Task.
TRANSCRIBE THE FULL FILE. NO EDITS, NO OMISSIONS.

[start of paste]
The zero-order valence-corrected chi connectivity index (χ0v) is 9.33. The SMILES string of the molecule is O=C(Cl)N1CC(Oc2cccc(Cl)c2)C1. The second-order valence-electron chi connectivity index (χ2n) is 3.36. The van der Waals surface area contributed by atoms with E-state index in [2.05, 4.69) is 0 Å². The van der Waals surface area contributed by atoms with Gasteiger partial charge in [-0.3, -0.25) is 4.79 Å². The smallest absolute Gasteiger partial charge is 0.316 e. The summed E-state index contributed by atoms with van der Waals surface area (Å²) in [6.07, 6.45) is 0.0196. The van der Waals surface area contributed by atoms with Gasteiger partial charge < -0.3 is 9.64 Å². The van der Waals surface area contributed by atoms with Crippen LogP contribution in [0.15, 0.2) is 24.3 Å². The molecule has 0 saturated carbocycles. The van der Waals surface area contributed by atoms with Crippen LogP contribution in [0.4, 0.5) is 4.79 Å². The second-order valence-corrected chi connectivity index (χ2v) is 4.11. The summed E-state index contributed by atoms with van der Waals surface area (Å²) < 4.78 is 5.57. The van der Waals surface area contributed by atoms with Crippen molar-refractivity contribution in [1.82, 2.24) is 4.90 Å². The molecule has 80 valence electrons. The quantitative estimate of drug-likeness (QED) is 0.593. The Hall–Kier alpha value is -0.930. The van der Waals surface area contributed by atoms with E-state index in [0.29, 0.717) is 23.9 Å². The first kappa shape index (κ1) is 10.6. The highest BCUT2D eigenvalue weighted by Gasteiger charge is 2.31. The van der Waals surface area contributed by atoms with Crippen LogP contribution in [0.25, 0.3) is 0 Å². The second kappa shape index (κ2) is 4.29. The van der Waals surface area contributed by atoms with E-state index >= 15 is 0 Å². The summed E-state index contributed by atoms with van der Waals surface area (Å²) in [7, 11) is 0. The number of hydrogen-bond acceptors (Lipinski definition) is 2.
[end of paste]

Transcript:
The zero-order valence-corrected chi connectivity index (χ0v) is 9.33. The SMILES string of the molecule is O=C(Cl)N1CC(Oc2cccc(Cl)c2)C1. The second-order valence-electron chi connectivity index (χ2n) is 3.36. The van der Waals surface area contributed by atoms with E-state index in [2.05, 4.69) is 0 Å². The van der Waals surface area contributed by atoms with Gasteiger partial charge in [-0.3, -0.25) is 4.79 Å². The smallest absolute Gasteiger partial charge is 0.316 e. The summed E-state index contributed by atoms with van der Waals surface area (Å²) in [6.07, 6.45) is 0.0196. The van der Waals surface area contributed by atoms with Gasteiger partial charge < -0.3 is 9.64 Å². The van der Waals surface area contributed by atoms with Crippen LogP contribution in [0.15, 0.2) is 24.3 Å². The molecule has 0 saturated carbocycles. The van der Waals surface area contributed by atoms with Crippen LogP contribution in [0.4, 0.5) is 4.79 Å². The second-order valence-corrected chi connectivity index (χ2v) is 4.11. The summed E-state index contributed by atoms with van der Waals surface area (Å²) < 4.78 is 5.57. The van der Waals surface area contributed by atoms with Crippen molar-refractivity contribution in [1.82, 2.24) is 4.90 Å². The molecule has 80 valence electrons. The quantitative estimate of drug-likeness (QED) is 0.593. The Hall–Kier alpha value is -0.930. The van der Waals surface area contributed by atoms with E-state index in [0.29, 0.717) is 23.9 Å². The first kappa shape index (κ1) is 10.6. The highest BCUT2D eigenvalue weighted by Gasteiger charge is 2.31. The van der Waals surface area contributed by atoms with Crippen LogP contribution in [0.25, 0.3) is 0 Å². The second kappa shape index (κ2) is 4.29. The van der Waals surface area contributed by atoms with E-state index >= 15 is 0 Å². The summed E-state index contributed by atoms with van der Waals surface area (Å²) in [7, 11) is 0. The number of hydrogen-bond acceptors (Lipinski definition) is 2.